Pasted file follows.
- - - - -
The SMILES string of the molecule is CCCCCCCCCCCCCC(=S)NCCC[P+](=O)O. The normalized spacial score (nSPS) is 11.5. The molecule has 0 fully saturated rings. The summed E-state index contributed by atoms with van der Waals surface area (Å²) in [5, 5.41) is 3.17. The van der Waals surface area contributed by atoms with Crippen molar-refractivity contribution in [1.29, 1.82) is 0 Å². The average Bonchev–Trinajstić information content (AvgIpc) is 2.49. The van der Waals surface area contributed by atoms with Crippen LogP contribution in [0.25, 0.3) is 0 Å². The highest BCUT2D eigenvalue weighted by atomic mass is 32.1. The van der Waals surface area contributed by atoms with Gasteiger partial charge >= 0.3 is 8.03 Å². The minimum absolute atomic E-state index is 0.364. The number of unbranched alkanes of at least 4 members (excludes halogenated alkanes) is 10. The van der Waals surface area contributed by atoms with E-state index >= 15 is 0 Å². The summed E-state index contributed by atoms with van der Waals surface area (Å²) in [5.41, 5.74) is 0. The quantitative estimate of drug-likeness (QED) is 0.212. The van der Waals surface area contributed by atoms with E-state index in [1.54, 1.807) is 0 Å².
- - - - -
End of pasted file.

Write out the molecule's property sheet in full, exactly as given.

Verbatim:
The SMILES string of the molecule is CCCCCCCCCCCCCC(=S)NCCC[P+](=O)O. The normalized spacial score (nSPS) is 11.5. The molecule has 0 fully saturated rings. The summed E-state index contributed by atoms with van der Waals surface area (Å²) in [5, 5.41) is 3.17. The van der Waals surface area contributed by atoms with Crippen molar-refractivity contribution in [1.29, 1.82) is 0 Å². The average Bonchev–Trinajstić information content (AvgIpc) is 2.49. The van der Waals surface area contributed by atoms with Crippen LogP contribution in [0.25, 0.3) is 0 Å². The highest BCUT2D eigenvalue weighted by atomic mass is 32.1. The van der Waals surface area contributed by atoms with Gasteiger partial charge >= 0.3 is 8.03 Å². The minimum absolute atomic E-state index is 0.364. The number of unbranched alkanes of at least 4 members (excludes halogenated alkanes) is 10. The van der Waals surface area contributed by atoms with E-state index >= 15 is 0 Å². The summed E-state index contributed by atoms with van der Waals surface area (Å²) in [5.41, 5.74) is 0. The quantitative estimate of drug-likeness (QED) is 0.212. The van der Waals surface area contributed by atoms with E-state index in [1.54, 1.807) is 0 Å².